TiGenix hires Lonza to make cell therapy for Crohn's disease complications
TiGenix NV is a Belgian biotech developing a Phase III cell therapy Cx601 for a complication of Crohn’s Disease which has been licensed ex-US to Takeda Pharmaceutical Company Ltd.
Cx601 is based on stem cells taken from donor adipose tissue, as an allogenic off-the-shelf cell therapy product for the treatment of complex perianal fistulas in patients with Crohn’s disease patients who do not otherwise respond to standard therapies.
According to new data released today from the pivotal Phase III trial, Cx601 has reached its primary endpoint: long term remission of perianal fistulas in patients with Crohn’s disease.
Wilfried Dalemans, CTO of TiGenix, told Biopharma-Reporter that TiGenix is also working with Lonza to facilitate a new trial for registering Cx601 in the states.
“[Lonza] is now introducing our manufacturing process into their facilities in the US. Once the tech transfer is completed, they will produce clinical material,” he told us.
TiGenix is developing Cx601 in the States after an agreement with the US FDA based on a special protocol assessment procedure (SPA) in 2015. Dalemans added: “This is the first time we're working with a CMO in the US.”
For the pivotal Phase III trial for Cx601 in the US, TiGenix will use the services of a US-based contract manufacturing organization, Lonza. This trial is expected to begin in the first half of 2017, and the firm has already begun the process of transferring our technology to them for the purpose to this trial.
The Cx601 therapies are manufactured in a 2-dimensional cell culture in CF5, and according to Dalemans, do not yet need more sophisticated reactors.
To meet the manufacturing capacity for the European launch of Cx601, the current GMP facilities in Madrid are currently being expanded with the 50-50 financial support of Takeda.
Dalemans told us: “We're using local service providers for the engineering of the facility extension. For the equipment, we are at this stage still selecting who we will use to supply instruments like incubators and laminar flows etc.”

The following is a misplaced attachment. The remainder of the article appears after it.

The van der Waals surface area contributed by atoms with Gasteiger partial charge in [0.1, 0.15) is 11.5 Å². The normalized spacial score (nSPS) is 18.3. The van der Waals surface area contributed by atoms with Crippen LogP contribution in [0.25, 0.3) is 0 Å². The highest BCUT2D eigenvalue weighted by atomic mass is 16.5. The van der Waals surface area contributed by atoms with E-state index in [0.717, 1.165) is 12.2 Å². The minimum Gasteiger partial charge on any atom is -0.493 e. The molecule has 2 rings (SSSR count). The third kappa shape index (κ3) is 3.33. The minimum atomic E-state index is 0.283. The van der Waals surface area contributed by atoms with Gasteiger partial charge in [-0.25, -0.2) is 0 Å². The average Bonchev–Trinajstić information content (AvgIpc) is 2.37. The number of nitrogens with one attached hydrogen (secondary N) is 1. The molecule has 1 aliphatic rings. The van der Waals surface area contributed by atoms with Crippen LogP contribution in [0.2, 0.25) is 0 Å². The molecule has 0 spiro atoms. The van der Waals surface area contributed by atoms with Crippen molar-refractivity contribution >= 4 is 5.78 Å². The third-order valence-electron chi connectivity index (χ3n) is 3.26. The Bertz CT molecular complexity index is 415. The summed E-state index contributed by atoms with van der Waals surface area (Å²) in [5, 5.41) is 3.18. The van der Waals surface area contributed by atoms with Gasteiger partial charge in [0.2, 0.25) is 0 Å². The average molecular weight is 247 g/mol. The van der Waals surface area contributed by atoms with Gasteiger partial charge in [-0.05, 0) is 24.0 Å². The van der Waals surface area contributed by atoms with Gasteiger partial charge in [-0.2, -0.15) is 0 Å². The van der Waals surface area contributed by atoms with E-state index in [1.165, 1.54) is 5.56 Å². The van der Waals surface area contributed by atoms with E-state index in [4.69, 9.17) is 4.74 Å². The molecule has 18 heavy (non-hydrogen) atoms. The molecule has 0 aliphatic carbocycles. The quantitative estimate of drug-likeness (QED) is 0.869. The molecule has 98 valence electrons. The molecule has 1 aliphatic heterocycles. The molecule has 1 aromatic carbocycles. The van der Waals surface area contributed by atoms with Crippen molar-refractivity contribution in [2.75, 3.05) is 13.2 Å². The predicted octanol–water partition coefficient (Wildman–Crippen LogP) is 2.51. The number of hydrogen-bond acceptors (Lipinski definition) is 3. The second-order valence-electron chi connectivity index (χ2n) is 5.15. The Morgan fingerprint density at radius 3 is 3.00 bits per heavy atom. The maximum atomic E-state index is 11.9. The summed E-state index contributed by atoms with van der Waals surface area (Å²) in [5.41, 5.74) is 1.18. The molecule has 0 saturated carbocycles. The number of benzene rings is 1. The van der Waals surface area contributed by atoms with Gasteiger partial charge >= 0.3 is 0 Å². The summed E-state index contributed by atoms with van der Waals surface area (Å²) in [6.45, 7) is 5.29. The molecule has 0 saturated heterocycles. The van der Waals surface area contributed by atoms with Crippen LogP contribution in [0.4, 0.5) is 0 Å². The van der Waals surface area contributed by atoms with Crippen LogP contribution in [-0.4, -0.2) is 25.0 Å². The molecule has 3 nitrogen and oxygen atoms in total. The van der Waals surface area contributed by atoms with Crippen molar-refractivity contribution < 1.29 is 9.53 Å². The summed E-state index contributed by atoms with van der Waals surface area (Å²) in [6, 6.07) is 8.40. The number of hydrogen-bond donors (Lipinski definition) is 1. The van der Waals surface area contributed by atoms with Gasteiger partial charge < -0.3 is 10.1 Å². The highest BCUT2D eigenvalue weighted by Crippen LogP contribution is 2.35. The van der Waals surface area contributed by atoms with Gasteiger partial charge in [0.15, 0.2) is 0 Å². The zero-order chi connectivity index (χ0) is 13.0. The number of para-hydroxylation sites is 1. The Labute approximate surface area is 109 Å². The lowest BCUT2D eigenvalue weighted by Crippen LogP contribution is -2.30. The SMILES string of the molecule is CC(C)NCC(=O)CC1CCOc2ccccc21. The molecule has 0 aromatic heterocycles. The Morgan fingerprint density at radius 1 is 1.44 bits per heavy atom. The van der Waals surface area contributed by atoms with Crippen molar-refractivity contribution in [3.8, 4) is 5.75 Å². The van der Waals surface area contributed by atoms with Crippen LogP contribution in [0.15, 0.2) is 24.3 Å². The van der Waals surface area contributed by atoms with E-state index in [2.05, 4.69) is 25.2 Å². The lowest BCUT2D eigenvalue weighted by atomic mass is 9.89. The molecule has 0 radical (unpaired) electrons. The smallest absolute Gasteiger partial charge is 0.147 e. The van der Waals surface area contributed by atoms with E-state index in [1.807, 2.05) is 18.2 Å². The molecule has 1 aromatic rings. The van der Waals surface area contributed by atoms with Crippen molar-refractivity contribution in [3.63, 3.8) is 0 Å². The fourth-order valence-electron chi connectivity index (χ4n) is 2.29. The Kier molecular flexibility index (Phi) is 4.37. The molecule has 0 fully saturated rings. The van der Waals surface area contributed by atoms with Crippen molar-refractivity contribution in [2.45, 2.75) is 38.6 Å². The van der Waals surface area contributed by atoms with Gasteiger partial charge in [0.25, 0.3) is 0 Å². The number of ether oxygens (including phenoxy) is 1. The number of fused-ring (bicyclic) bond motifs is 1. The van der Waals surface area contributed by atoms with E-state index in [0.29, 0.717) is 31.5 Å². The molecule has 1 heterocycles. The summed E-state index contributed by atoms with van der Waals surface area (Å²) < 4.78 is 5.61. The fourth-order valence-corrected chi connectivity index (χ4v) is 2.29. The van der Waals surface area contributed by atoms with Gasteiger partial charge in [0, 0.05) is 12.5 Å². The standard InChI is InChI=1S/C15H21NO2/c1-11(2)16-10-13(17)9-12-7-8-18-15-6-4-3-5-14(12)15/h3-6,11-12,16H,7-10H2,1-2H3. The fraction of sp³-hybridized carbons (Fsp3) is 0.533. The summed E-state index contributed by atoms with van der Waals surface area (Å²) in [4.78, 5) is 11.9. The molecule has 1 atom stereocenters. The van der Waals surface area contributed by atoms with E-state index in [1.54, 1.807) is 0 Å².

From the manufacturing site, the products are packaged in special containers to maintain a temperature between 15 – 25 degrees centigrade for transport to the clinical site.
“Cx601 is a living product - a suspension of living cells kept at room temperature. Because it’s not a frozen product, we do indeed need a cold chain supplier,” he explained.
Last July last year TiGenix partnered with Takeda to give the big pharma firm exclusive rights to commercialize Cx601 for complex perianal fistulas outside the US.
Luke Willats, a spokesperson for Takeda, told us: “Takeda is a global leader in gastroenterology, [so] the acquisition of Cx601 is just a dedication and commitment to GI - and the related complications.”
For these reasons, Takeda and TiGenix are working very closely in anticipation of the EMA approval, expected in the second half of 2017.
Dalemans explained: “We're expanding our current Madrid facility to meet the capacity that will be needed once Takeda begins to commercialise Cx601 - we're also working closely with Takeda for even further extension of the capacity.”
Willats told us that once authorization by the European regulators is obtained, Takeda will assume commercialization for Cx601 outside of the US.